His reign was the longest of all Japanese emperors, and oversaw the greatest changes to Japanese society.
He was born at the Aoyama Palace in Tokyo, the first son of then Crown Prince Yoshihito and then-Crown Princess Sadako. His childhood title was Michi no miya (Prince Michi). He became heir apparent upon the death of his grandfather, the Emperor Meiji, on July 30, 1912. His formal investiture as Crown Prince took place on November 2, 1916.
He attended the boy’s department of Gakushuin Peer’s School from 1908 to 1914 and then a special institute for the Crown Prince (Tōgū-gogakumonsho) from 1914 to 1921. On November 29, 1921, he became regent of Japan, in place of his ailing father. In 1922, Prince Regent Hirohito took a six month tour of the United Kingdom and five other European countries (France, Italy, the Netherlands, Belgium and the Vatican) thus becoming the first Japanese crown prince to travel abroad.
He married his distant cousin Princess Nagako, the eldest daughter of Prince Kuni Kuniyoshi, on January 26, 1924. There were seven children from the marriage:
- Princess Teru (Teru no miya Shigeko), b. December 9, 1925, d. July 23, 1961; m. October 10 1943 Prince Morihiro (b. May 6, 1916, d. February 1, 1969), the eldest son of Prince Higashikuni Naruhiko and his wife, Princess Toshiko, the eighth daughter of Emperor Meiji; lost status as imperial family members, October 14, 1947.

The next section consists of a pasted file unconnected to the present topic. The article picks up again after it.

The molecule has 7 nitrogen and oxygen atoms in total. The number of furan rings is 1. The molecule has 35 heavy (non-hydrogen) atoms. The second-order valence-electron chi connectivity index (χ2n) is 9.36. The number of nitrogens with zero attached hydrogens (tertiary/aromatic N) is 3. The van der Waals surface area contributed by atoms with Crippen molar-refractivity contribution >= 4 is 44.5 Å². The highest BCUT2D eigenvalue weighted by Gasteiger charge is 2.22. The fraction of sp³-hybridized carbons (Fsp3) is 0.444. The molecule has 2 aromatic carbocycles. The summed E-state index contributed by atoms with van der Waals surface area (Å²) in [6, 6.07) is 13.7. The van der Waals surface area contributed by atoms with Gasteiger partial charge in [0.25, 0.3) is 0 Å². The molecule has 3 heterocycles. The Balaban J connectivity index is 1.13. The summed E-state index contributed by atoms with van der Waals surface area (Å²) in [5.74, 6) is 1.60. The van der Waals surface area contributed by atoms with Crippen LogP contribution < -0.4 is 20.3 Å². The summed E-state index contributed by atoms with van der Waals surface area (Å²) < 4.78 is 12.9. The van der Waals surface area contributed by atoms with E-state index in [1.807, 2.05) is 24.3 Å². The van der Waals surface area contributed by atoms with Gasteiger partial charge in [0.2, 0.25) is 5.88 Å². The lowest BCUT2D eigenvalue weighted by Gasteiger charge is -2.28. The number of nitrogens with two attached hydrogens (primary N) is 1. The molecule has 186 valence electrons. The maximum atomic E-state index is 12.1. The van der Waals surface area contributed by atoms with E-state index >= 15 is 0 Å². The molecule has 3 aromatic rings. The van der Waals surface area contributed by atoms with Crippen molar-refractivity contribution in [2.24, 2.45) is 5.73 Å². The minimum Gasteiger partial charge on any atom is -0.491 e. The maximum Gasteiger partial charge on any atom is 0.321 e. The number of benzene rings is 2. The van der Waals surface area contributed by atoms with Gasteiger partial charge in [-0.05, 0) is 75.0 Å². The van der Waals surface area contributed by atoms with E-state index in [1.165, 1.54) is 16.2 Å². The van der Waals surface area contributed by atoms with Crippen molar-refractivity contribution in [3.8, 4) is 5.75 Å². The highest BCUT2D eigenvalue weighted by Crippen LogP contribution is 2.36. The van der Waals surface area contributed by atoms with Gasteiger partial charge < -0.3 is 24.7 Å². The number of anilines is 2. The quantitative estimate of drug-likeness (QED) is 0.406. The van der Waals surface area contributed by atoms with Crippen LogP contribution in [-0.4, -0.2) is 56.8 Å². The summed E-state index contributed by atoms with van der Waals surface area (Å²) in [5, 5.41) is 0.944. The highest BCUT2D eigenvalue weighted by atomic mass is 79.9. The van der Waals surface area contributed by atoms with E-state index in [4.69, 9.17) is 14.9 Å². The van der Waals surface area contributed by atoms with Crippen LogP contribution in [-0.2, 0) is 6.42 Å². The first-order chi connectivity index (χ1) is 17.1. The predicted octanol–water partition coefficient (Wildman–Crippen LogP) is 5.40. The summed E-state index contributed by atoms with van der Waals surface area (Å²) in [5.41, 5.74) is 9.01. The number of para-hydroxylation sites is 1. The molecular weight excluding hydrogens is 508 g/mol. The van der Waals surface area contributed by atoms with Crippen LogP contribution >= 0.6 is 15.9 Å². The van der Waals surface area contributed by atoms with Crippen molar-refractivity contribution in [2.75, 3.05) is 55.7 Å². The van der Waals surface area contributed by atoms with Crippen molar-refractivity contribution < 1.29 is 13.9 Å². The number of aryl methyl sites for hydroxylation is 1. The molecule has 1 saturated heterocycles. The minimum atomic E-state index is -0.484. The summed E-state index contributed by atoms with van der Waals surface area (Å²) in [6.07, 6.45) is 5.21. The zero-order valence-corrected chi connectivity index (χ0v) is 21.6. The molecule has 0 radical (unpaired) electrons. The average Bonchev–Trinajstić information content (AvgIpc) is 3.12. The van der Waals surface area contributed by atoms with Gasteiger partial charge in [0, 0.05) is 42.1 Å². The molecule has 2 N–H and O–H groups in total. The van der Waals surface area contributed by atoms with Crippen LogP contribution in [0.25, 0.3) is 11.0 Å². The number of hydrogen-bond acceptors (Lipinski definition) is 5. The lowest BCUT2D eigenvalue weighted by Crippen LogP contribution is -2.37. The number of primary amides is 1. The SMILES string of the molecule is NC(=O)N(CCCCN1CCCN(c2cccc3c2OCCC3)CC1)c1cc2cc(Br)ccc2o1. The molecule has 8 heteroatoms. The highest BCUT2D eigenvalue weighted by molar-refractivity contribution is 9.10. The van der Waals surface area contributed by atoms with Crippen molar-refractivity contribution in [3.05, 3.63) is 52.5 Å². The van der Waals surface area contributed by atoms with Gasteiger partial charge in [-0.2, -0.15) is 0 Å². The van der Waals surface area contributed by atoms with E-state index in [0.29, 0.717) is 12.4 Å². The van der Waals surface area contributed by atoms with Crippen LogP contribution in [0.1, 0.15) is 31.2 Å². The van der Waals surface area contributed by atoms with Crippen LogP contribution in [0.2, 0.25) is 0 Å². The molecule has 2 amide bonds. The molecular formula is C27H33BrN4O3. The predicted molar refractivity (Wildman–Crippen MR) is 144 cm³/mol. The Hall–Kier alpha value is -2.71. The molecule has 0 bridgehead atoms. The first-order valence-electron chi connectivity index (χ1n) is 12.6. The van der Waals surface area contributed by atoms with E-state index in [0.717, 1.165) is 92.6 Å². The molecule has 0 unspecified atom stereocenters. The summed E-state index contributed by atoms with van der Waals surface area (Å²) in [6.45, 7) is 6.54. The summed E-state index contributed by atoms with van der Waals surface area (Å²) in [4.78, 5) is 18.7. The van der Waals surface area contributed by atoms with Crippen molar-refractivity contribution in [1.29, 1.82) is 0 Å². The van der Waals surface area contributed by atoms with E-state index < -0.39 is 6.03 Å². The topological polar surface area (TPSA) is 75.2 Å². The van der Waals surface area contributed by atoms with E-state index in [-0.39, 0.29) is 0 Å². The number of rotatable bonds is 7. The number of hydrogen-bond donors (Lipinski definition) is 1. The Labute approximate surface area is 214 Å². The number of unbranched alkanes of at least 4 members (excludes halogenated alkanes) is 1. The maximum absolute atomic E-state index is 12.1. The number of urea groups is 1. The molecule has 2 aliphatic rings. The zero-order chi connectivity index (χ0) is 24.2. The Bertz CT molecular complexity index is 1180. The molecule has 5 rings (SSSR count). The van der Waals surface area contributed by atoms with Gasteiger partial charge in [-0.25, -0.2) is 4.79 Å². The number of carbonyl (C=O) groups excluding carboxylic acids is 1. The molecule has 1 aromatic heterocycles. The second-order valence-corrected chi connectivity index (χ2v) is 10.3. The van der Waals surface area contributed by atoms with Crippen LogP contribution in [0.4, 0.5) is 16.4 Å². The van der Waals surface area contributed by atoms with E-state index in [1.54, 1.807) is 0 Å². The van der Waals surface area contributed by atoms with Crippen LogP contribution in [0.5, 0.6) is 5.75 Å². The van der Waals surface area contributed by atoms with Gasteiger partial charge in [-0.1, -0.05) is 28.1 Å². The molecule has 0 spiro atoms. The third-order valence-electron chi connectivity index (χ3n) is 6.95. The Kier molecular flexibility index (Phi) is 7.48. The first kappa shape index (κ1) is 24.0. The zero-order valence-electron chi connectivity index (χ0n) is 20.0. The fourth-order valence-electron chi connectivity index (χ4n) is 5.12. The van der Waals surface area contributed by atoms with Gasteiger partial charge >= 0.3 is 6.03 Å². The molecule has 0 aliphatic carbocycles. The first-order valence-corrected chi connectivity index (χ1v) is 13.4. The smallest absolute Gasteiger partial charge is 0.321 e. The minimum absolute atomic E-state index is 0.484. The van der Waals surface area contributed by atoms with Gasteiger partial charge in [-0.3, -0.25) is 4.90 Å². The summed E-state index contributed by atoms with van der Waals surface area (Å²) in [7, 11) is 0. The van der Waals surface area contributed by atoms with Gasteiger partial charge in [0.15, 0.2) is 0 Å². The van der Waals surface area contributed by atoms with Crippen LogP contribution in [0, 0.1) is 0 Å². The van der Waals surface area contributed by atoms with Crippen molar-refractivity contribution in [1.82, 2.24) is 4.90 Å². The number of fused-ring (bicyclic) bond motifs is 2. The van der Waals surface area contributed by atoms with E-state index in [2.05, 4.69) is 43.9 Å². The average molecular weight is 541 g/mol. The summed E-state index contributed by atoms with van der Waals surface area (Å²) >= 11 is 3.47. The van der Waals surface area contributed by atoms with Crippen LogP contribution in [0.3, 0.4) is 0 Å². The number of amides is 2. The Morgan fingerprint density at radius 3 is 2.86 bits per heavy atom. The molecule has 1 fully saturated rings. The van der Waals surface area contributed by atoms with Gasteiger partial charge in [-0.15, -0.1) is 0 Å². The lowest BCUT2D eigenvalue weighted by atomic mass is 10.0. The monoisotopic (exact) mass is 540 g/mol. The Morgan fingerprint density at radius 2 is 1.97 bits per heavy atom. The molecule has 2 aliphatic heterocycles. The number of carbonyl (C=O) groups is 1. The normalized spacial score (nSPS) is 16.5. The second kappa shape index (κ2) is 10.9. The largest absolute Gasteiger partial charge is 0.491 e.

- Princess Hisa (Hisa no miya Sachiko), b. September 10, 1927, d. March 8, 1928.
- Princess Taka (Taka no miya Kazuko), b. September 30, 1929, d. May 26, 1989; m. May 5, 1950 Mr. Takatsukasa Toshimichi (b. August 26, 1923, d. January 27, 1966), eldest son of Takatsukasa Nubusuke [peer].
- Princess Yori (Yori no miya Atsuko), b. March 7, 1931; m. October 10, 1952 Mr. Ikeda Takamasa (b. October 21, 1927), eldest son of former Marquis Ikeda Nobumasa.
- Crown Prince Akihito (now HM The Emperor), b. December 23, 1933; m. April 10, 1959 Miss Shoda Michiko (b. October 20, 1934), elder daughter of Mr. Shoda Hidesaburo, former president and chairman of Nisshin Flour Milling Company.